UPMC also pays more than $55 million in property, parking, business taxes and other contributions to local, county and state governments. Since 1989, UPMC has provided contributions totaling more than $40 million to city and county governments and school districts. (PBT, Chris B. Mamula)
UPMC is electing to make a practical argument. It is not saying that it is a charity, but rather that it is charitable. Crucially, it has yet to represent that it would be able to pass the court’s test to continue being considered exempt from certain taxes.
This may be indicative that prospective litigation against all the major health care nonprofits’ tax statuses, if indeed pursued forthrightly, would be likely to bear fruit.
THERE ARE TWO THINGS COMET READERS CAN DO:
1) When you receive your County property tax bill, respond only with a letter explaining that you already pay income taxes and sales taxes, that you provide for your family, and are great help to your employer and your chosen industry. Inform them also of your support of community and charitable endeavors, including the Boy or Girl Scouts, the PTA, Race for the Cure, and if applicable the Pittsburgh Promise. Imply that this is far more important than paying property taxes for public safety, public transit, public education, public debt and public asphalt — and be sure to state clearly that you plan on transforming yourself into more of a miserly, uncharitable bastard if charged with tax evasion.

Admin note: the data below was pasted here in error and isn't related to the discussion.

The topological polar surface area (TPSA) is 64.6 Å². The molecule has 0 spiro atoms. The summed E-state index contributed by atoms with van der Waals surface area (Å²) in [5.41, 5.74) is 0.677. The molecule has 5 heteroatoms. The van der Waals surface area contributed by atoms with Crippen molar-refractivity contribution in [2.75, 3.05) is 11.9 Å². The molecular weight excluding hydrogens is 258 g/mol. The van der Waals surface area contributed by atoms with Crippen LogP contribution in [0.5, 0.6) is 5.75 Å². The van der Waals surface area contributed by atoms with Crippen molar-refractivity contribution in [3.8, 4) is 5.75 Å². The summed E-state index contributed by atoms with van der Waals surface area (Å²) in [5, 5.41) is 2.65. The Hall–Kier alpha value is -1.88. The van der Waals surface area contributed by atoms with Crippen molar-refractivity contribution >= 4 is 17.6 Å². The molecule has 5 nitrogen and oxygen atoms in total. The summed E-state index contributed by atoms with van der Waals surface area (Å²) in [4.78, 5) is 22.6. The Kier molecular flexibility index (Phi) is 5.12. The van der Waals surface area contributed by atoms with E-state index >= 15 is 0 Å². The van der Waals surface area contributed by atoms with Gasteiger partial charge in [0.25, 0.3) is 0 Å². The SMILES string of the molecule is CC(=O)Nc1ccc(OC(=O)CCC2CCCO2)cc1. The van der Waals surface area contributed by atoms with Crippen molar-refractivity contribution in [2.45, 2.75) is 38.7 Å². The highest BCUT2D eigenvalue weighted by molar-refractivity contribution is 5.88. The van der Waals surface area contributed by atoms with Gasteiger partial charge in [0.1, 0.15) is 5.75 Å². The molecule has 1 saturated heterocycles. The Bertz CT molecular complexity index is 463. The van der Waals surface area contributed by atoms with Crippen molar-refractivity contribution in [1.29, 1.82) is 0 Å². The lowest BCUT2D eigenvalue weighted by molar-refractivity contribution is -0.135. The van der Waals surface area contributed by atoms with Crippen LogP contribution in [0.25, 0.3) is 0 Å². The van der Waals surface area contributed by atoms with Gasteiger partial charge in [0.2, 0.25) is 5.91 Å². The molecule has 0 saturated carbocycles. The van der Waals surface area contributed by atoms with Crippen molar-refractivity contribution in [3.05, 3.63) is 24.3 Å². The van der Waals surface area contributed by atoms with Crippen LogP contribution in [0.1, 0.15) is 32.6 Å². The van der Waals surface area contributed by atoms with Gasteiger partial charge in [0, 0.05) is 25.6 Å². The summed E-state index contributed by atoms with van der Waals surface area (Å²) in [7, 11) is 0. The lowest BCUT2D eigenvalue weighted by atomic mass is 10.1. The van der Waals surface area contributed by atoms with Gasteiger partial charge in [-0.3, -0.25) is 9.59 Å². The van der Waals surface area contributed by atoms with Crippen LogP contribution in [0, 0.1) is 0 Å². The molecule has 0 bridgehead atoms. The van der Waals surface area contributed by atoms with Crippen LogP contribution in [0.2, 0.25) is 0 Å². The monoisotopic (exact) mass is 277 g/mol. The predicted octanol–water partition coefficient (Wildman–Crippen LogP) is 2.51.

2) As consumers and equitable providers of public safety, transit, education, debt and asphalt, go and get yourselves together, hire an attorney, and take the nonprofits to court on your own. Even if Pittsburgh City Council is not now merely feinting towards the permanent legal solution — in an attempt to negotiate and be bought off cheaply with a measly couple more million in “payments in lieu of taxes” through the Pittsburgh Public Service Fund — even then, the political makeup and intestinal fortitude of the Council may not survive through the requisite seasons of elections and expensive lobbying.
It was groups of citizen-plaintiffs which finally took down Allegheny County’s inequitable and unconstitutional “base year” property tax assessment scheme, despite endless political machinations. We can support the populist rhetoric now faddish in Council Chambers, but perhaps ultimately we will have to do so also with improper, unconstitutional tax exemptions.
We’ve contacted PNC and will post their response when we hear back. (CP Slag Heap, Lauren Daily)